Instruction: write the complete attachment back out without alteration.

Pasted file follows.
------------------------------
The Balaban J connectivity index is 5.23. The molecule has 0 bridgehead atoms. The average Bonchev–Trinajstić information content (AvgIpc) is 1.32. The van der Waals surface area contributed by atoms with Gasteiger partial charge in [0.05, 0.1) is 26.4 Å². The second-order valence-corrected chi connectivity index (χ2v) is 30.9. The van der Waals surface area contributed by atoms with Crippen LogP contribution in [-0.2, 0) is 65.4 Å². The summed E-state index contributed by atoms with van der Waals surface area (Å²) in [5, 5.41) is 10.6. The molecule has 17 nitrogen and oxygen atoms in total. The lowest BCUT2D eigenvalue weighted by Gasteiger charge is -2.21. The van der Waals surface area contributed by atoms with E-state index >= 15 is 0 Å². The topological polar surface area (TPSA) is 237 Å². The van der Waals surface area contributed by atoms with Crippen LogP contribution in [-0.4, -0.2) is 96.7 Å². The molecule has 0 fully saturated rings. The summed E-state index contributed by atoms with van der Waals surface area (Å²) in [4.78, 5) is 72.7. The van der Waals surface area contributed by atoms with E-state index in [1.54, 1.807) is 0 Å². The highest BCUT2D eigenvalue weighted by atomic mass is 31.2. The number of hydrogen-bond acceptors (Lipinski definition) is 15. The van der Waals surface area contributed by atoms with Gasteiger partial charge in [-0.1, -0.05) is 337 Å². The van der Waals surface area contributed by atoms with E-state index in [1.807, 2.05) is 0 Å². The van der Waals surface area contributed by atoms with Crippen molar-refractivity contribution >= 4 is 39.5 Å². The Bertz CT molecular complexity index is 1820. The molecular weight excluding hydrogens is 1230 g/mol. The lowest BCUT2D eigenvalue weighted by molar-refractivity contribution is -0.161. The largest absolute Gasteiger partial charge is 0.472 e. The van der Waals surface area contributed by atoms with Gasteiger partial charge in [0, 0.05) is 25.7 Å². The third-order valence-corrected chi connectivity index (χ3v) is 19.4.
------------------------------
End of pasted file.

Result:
The Balaban J connectivity index is 5.23. The molecule has 0 bridgehead atoms. The average Bonchev–Trinajstić information content (AvgIpc) is 1.32. The van der Waals surface area contributed by atoms with Gasteiger partial charge in [0.05, 0.1) is 26.4 Å². The second-order valence-corrected chi connectivity index (χ2v) is 30.9. The van der Waals surface area contributed by atoms with Crippen LogP contribution in [-0.2, 0) is 65.4 Å². The summed E-state index contributed by atoms with van der Waals surface area (Å²) in [5, 5.41) is 10.6. The molecule has 17 nitrogen and oxygen atoms in total. The lowest BCUT2D eigenvalue weighted by Gasteiger charge is -2.21. The van der Waals surface area contributed by atoms with E-state index >= 15 is 0 Å². The topological polar surface area (TPSA) is 237 Å². The van der Waals surface area contributed by atoms with Crippen LogP contribution in [-0.4, -0.2) is 96.7 Å². The molecule has 0 fully saturated rings. The summed E-state index contributed by atoms with van der Waals surface area (Å²) in [4.78, 5) is 72.7. The van der Waals surface area contributed by atoms with E-state index in [1.54, 1.807) is 0 Å². The highest BCUT2D eigenvalue weighted by atomic mass is 31.2. The number of hydrogen-bond acceptors (Lipinski definition) is 15. The van der Waals surface area contributed by atoms with Gasteiger partial charge in [-0.1, -0.05) is 337 Å². The van der Waals surface area contributed by atoms with E-state index in [1.807, 2.05) is 0 Å². The van der Waals surface area contributed by atoms with Crippen molar-refractivity contribution >= 4 is 39.5 Å². The Bertz CT molecular complexity index is 1820. The molecular weight excluding hydrogens is 1230 g/mol. The lowest BCUT2D eigenvalue weighted by molar-refractivity contribution is -0.161. The largest absolute Gasteiger partial charge is 0.472 e. The van der Waals surface area contributed by atoms with Gasteiger partial charge in [0, 0.05) is 25.7 Å². The third-order valence-corrected chi connectivity index (χ3v) is 19.4.